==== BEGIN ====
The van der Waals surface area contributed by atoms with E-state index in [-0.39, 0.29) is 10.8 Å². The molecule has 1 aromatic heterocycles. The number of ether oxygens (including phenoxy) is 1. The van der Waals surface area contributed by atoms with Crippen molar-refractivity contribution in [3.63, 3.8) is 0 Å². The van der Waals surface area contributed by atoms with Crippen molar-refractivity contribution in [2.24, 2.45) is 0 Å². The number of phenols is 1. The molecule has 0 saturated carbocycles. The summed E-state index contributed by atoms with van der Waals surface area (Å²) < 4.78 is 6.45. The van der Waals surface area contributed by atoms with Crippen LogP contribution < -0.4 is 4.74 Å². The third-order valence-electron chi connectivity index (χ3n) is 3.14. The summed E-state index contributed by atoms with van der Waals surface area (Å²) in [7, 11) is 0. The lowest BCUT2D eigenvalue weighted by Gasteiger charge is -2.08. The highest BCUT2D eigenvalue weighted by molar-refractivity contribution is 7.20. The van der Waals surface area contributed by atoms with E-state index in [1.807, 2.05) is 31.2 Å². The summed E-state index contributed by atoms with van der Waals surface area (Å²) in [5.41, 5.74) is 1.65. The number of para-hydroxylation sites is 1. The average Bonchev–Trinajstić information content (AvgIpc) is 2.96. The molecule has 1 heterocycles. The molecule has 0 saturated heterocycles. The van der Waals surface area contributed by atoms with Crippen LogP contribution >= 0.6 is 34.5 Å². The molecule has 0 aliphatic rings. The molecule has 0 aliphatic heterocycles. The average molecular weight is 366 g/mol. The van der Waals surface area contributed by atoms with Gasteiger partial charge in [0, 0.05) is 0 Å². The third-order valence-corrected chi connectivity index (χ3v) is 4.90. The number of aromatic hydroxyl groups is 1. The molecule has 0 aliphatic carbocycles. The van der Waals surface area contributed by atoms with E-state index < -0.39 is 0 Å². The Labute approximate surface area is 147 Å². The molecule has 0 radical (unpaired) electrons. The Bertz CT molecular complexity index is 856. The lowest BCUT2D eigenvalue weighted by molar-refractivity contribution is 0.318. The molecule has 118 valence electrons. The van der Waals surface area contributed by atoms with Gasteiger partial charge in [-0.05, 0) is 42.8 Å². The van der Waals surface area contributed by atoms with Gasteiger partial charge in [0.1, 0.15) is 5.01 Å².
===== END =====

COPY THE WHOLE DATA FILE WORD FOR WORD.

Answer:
The van der Waals surface area contributed by atoms with E-state index in [-0.39, 0.29) is 10.8 Å². The molecule has 1 aromatic heterocycles. The number of ether oxygens (including phenoxy) is 1. The van der Waals surface area contributed by atoms with Crippen molar-refractivity contribution in [3.63, 3.8) is 0 Å². The van der Waals surface area contributed by atoms with Crippen molar-refractivity contribution in [2.24, 2.45) is 0 Å². The number of phenols is 1. The molecule has 0 saturated carbocycles. The summed E-state index contributed by atoms with van der Waals surface area (Å²) < 4.78 is 6.45. The van der Waals surface area contributed by atoms with Crippen LogP contribution < -0.4 is 4.74 Å². The third-order valence-electron chi connectivity index (χ3n) is 3.14. The summed E-state index contributed by atoms with van der Waals surface area (Å²) in [7, 11) is 0. The lowest BCUT2D eigenvalue weighted by Gasteiger charge is -2.08. The highest BCUT2D eigenvalue weighted by molar-refractivity contribution is 7.20. The van der Waals surface area contributed by atoms with E-state index in [1.807, 2.05) is 31.2 Å². The summed E-state index contributed by atoms with van der Waals surface area (Å²) in [5.41, 5.74) is 1.65. The number of para-hydroxylation sites is 1. The average Bonchev–Trinajstić information content (AvgIpc) is 2.96. The molecule has 1 heterocycles. The molecule has 0 saturated heterocycles. The van der Waals surface area contributed by atoms with Crippen LogP contribution >= 0.6 is 34.5 Å². The molecule has 0 aliphatic rings. The molecule has 0 aliphatic heterocycles. The average molecular weight is 366 g/mol. The van der Waals surface area contributed by atoms with Gasteiger partial charge in [0, 0.05) is 0 Å². The third-order valence-corrected chi connectivity index (χ3v) is 4.90. The number of aromatic hydroxyl groups is 1. The molecule has 0 aliphatic carbocycles. The van der Waals surface area contributed by atoms with E-state index < -0.39 is 0 Å². The Labute approximate surface area is 147 Å². The molecule has 0 radical (unpaired) electrons. The Bertz CT molecular complexity index is 856. The lowest BCUT2D eigenvalue weighted by molar-refractivity contribution is 0.318. The molecule has 118 valence electrons. The van der Waals surface area contributed by atoms with Gasteiger partial charge in [-0.05, 0) is 42.8 Å². The van der Waals surface area contributed by atoms with Gasteiger partial charge in [0.1, 0.15) is 5.01 Å².